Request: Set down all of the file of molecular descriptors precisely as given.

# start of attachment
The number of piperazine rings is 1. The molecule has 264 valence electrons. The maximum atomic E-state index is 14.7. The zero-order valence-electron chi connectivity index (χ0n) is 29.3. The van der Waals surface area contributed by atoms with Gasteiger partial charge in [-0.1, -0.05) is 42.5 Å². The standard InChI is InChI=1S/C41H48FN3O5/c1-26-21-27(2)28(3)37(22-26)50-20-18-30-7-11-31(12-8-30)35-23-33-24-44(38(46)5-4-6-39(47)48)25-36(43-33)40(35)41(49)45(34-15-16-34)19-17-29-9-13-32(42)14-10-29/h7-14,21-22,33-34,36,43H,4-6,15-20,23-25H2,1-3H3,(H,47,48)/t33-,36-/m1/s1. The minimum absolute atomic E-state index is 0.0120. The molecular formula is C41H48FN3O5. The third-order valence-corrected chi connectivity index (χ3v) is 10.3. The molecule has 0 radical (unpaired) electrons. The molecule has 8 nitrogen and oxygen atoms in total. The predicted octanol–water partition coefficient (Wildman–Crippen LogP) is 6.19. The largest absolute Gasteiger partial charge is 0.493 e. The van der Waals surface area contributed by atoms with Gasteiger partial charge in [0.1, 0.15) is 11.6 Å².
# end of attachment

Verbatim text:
The number of piperazine rings is 1. The molecule has 264 valence electrons. The maximum atomic E-state index is 14.7. The zero-order valence-electron chi connectivity index (χ0n) is 29.3. The van der Waals surface area contributed by atoms with Gasteiger partial charge in [-0.1, -0.05) is 42.5 Å². The standard InChI is InChI=1S/C41H48FN3O5/c1-26-21-27(2)28(3)37(22-26)50-20-18-30-7-11-31(12-8-30)35-23-33-24-44(38(46)5-4-6-39(47)48)25-36(43-33)40(35)41(49)45(34-15-16-34)19-17-29-9-13-32(42)14-10-29/h7-14,21-22,33-34,36,43H,4-6,15-20,23-25H2,1-3H3,(H,47,48)/t33-,36-/m1/s1. The minimum absolute atomic E-state index is 0.0120. The molecular formula is C41H48FN3O5. The third-order valence-corrected chi connectivity index (χ3v) is 10.3. The molecule has 0 radical (unpaired) electrons. The molecule has 8 nitrogen and oxygen atoms in total. The predicted octanol–water partition coefficient (Wildman–Crippen LogP) is 6.19. The largest absolute Gasteiger partial charge is 0.493 e. The van der Waals surface area contributed by atoms with Gasteiger partial charge in [0.1, 0.15) is 11.6 Å².